Seen in → No.59
Lots to think about in this piece by Renee DiResta making a parallel between the French Maginot Line (which was bypassed by the German Blitzkrieg) and today’s infrastructure defences being bypassed by influence campaigns. In the same way, “we” are currently working on preventing fake news and troll campaigns, when the next attack vectors will likely be different. Covers 45, Brexit, Duterte, misc trolls, Russian trolls, McLuhan, Arendt, DARPA, and a couple of perspective shifting quotes. “The solution to this problem requires collective responsibility among military, intelligence, law enforcement, researchers, educators, and platforms.” Which sounds… unlikely?
The campaigns are often perceived as organic online chaos driven by emergent, bottom-up amateur actions when a substantial amount is, in fact, helped along or instigated by systematic, top-down institutional and state actions. This is a kind of warm war; not the active, declared, open conflict of a hot war, but beyond the shadowboxing of a cold one. […]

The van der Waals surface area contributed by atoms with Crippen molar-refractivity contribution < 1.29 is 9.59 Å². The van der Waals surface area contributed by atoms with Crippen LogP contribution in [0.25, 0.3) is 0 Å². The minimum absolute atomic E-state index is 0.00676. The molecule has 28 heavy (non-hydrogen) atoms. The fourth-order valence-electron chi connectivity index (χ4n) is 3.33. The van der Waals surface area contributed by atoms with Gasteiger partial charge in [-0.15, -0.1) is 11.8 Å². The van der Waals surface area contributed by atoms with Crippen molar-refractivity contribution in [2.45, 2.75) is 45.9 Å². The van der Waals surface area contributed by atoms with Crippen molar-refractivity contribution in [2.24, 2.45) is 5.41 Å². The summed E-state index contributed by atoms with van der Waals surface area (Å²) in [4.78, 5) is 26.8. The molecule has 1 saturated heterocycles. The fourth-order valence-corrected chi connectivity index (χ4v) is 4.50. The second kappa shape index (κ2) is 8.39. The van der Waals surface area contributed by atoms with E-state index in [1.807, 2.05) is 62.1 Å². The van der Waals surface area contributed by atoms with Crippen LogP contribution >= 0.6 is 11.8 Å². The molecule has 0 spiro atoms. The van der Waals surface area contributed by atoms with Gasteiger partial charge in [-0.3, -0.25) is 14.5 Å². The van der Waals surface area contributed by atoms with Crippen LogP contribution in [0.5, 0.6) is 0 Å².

Combatants evolve with remarkable speed, because digital munitions are very close to free. In fact, because of the digital advertising ecosystem, information warfare may even turn a profit. […]
In a warm information war, the human mind is the territory. If you aren’t a combatant, you are the territory. And once a combatant wins over a sufficient number of minds, they have the power to influence culture and society, policy and politics. […]
This capability gap is eminently exploitable; why execute a lengthy, costly, complex attack on the power grid when there is relatively no cost, in terms of dollars as well as consequences, to attack a society’s ability to operate with a shared epistemology?
Algorithmic distribution systems will always be co-opted by the best resourced or most technologically capable combatants. Soon, better AI will rewrite the playbook yet again — perhaps the digital equivalent of Blitzkrieg in its potential for capturing new territory. […]
We have to move away from treating this as a problem of giving people better facts, or stopping some Russian bots, and move towards thinking about it as an ongoing battle for the integrity of our information infrastructure – easily as critical as the integrity of our financial markets.